Azerbaijani Banking Crisis Threatens To Spill Into Caucasus, EU & Central Asia
May 25, 2017
The The International Bank of Azerbaijan (IBA) has defaulted on scheduled repayment loans and declared that it needs to restructure its debts. This has been followed by an immediate downgrading of IBA debt to Caa3, meaning the debt is now classed as “extremely risky”. Creditors are expected to have to take a 20% haircut, and include other sovereign institutions such as Kazakhstan’s National Pension Fund, who acquired USD250 million of IBA debt last year.
The IBA filed for Chapter 15 in the United States late last week, asking for protection from creditors, believed to include Cargill and Citibank. The moves followed the banks failure to repay USD100 million to Dutch Rubrika Finance. on May 10th. The situation is an acute embarrassment to the Azerbaijani Government, who hold 80% of the stock. The reputational damage is likely to be severe. Azerbaijan has also come under scrutiny after allegations of money laundering involving Malta. The EU island nation has called General Elections to be held early June after allegations surfaced of collusion between the Maltese Prime Minister and the Azerbaijani President, Ilham Aliyev. These allegedly involved mysterious night flights between the two nations involving aircraft carrying millions of dollars in cash. Malta’s Prime Minister, Joseph Muscat, has been known to favour Azerbaijani connections in terms of an extraordinarily long, 18 year obligation to provide Malta with natural gas, Azeri involvement in Malta’s new power plant, and the dubious activities of Maltese companies being used to funnel in proceeds from Azerbaijan’s telecoms market in what should be Azeri State assets. There has also been the loss of millions of euros by Malta in an “ill-advised” fuel hedging agreement with SOCAR, Azerbaijan’s state oil company. The Azdrbaijani Presidents son and daughter are also clients of the Maltese registered Pilatus bank, which is currently under investigation for the alleged removal of thousands of documents from the banks premises, then secretly flown to Baku.
Aliyev was named as “Corruption’s Person of the Year” by the Organised Crime and Corruption Reporting Project an investigative journalism NGO. Joseph Muscat, the incumbent Maltese Prime Minister has meanwhile pressed libel charges against Matthew Galiza, a Pulitzer prize winning Maltese journalist for allegations Galiza made while investigating Muscats financial operations as part of the Maltese connection to the Panama papers scandal, and including details of some of the Malta-Azeri transactions. Muscat denies any wrongdoing and continues to actively campaign as Malta’s only sound choice in the elections. Malta is currently Chair of the European Union, yet has thus far refused to enter into discussions with MEPs concerned about Malta’s offshore financial services industry and the involvement of Maltese Government Ministers. Muscat meanwhile suggests that all dealings by Malta under his authority and with Azerbaijan have been above board.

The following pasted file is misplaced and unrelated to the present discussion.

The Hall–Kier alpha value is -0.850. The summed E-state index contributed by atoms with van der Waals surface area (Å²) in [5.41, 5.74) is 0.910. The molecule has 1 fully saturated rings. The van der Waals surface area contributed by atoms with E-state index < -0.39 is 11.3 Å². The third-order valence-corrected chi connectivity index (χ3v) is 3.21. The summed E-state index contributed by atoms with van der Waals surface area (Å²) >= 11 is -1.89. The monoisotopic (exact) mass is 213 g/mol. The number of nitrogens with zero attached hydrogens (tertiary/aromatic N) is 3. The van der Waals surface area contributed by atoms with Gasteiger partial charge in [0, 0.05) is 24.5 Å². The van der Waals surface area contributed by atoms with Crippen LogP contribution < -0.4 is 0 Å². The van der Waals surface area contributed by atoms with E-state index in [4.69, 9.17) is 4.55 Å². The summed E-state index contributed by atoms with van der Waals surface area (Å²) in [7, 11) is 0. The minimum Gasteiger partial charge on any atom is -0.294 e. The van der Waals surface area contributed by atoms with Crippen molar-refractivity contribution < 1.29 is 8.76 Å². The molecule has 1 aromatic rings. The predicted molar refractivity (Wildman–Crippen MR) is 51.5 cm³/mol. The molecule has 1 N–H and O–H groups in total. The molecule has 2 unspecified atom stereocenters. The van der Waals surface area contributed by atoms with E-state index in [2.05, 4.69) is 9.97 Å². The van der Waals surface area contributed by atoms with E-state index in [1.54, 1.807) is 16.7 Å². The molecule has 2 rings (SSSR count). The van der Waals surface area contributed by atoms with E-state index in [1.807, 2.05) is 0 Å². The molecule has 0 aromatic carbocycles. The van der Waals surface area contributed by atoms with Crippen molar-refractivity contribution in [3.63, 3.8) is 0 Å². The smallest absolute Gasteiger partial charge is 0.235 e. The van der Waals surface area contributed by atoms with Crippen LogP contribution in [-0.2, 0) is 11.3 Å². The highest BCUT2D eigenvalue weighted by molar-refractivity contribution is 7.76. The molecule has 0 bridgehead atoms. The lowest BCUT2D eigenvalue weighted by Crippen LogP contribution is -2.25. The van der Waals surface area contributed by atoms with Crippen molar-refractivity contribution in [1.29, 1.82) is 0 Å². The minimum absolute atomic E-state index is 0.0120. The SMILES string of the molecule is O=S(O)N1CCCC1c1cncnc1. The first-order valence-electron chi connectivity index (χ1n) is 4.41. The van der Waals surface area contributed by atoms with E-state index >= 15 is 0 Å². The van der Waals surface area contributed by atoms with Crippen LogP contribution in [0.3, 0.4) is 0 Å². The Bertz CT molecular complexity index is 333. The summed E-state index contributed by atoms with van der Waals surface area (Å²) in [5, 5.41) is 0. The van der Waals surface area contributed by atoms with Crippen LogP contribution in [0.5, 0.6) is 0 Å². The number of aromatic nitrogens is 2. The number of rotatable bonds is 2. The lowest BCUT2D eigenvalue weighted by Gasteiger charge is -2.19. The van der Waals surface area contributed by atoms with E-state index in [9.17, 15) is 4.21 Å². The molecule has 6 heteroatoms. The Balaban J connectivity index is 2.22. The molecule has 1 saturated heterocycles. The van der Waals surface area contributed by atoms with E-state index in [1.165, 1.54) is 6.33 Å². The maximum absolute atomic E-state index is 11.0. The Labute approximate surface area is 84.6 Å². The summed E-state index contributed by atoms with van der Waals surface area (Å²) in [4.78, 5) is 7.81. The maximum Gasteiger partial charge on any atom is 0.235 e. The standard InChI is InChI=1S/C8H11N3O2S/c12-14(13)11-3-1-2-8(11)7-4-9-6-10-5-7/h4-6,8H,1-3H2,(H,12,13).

The IBA is shrugging off these problems, saying it presented a re-structuring plan to creditors in London on May 23rd and “will emerge stronger than before”. However the Azerbaijan economy has suffered in recent years due to low oil prices, resulting in the Azerbaijani Munat being devalued twice, affecting local mortagees whose loans are typically taken in US dollar valuations.
The situation will be of concern to China, who has invested in plans to upgrade Azerbaijan’s Baku Port and Railway as a gateway to the Caucasus Markets and onwards towards Eastern Europe. The South Caucasus has become an area of great interest as an extension of China’s OBOR project, which aims to connect Europe and East Asia via new roads and railways across Eurasia. China’s real connection with the region is with the Baku–Tbilisi–Kars (BTK) railway and when this is finally completed. The railroad and its connection to Chinese Silk Road transit corridors further east will facilitate China’s ability to ship goods westward across the South Caucasus and, more generally, boost trade opportunities in the region. China has just concluded an FTA with Georgia to help facilitate this. It remains to be seen whether China views the IBA situation as an opportunity to further get involved with Azerbaijan’s political and financial situation. But until either China gets involved in IBA, the Russians bail it out or Citibank wish to restructure, the fallout from the IBA’s crisis has the potential to ignite political bonfires from Almaty to Valletta and impact upon both the Eurasian Economic Union and the European Union – Malta’s position as a financial centre of European repute coming under increasing scrutiny. The irony being that corruption in OBOR countries could in some instances, be to Beijing’s distinct advantage if it feels able to swap financial bailouts for pro-China political and financial influence.